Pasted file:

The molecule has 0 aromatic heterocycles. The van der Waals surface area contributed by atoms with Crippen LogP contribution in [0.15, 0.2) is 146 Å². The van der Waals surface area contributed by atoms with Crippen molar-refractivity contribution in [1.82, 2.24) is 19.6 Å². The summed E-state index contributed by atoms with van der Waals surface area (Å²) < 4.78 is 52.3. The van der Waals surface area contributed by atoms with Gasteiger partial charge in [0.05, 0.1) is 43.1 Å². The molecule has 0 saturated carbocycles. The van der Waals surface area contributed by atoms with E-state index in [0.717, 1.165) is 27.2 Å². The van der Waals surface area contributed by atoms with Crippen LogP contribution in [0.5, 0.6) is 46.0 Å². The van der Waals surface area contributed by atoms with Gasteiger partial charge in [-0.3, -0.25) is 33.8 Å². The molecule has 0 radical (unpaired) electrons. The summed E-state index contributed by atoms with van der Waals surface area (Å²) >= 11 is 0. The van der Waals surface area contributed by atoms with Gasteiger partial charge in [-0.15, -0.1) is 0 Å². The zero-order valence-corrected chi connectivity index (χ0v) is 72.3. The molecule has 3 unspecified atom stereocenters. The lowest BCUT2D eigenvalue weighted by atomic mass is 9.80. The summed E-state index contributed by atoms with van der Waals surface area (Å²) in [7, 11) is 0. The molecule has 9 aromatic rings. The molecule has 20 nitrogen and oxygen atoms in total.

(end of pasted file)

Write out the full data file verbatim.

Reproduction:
The molecule has 0 aromatic heterocycles. The van der Waals surface area contributed by atoms with Crippen LogP contribution in [0.15, 0.2) is 146 Å². The van der Waals surface area contributed by atoms with Crippen molar-refractivity contribution in [1.82, 2.24) is 19.6 Å². The summed E-state index contributed by atoms with van der Waals surface area (Å²) < 4.78 is 52.3. The van der Waals surface area contributed by atoms with Gasteiger partial charge in [0.05, 0.1) is 43.1 Å². The molecule has 0 saturated carbocycles. The van der Waals surface area contributed by atoms with E-state index in [0.717, 1.165) is 27.2 Å². The van der Waals surface area contributed by atoms with Crippen LogP contribution in [0.5, 0.6) is 46.0 Å². The van der Waals surface area contributed by atoms with Gasteiger partial charge in [-0.3, -0.25) is 33.8 Å². The molecule has 0 radical (unpaired) electrons. The summed E-state index contributed by atoms with van der Waals surface area (Å²) >= 11 is 0. The van der Waals surface area contributed by atoms with Gasteiger partial charge in [-0.15, -0.1) is 0 Å². The zero-order valence-corrected chi connectivity index (χ0v) is 72.3. The molecule has 3 unspecified atom stereocenters. The lowest BCUT2D eigenvalue weighted by atomic mass is 9.80. The summed E-state index contributed by atoms with van der Waals surface area (Å²) in [7, 11) is 0. The molecule has 9 aromatic rings. The molecule has 20 nitrogen and oxygen atoms in total.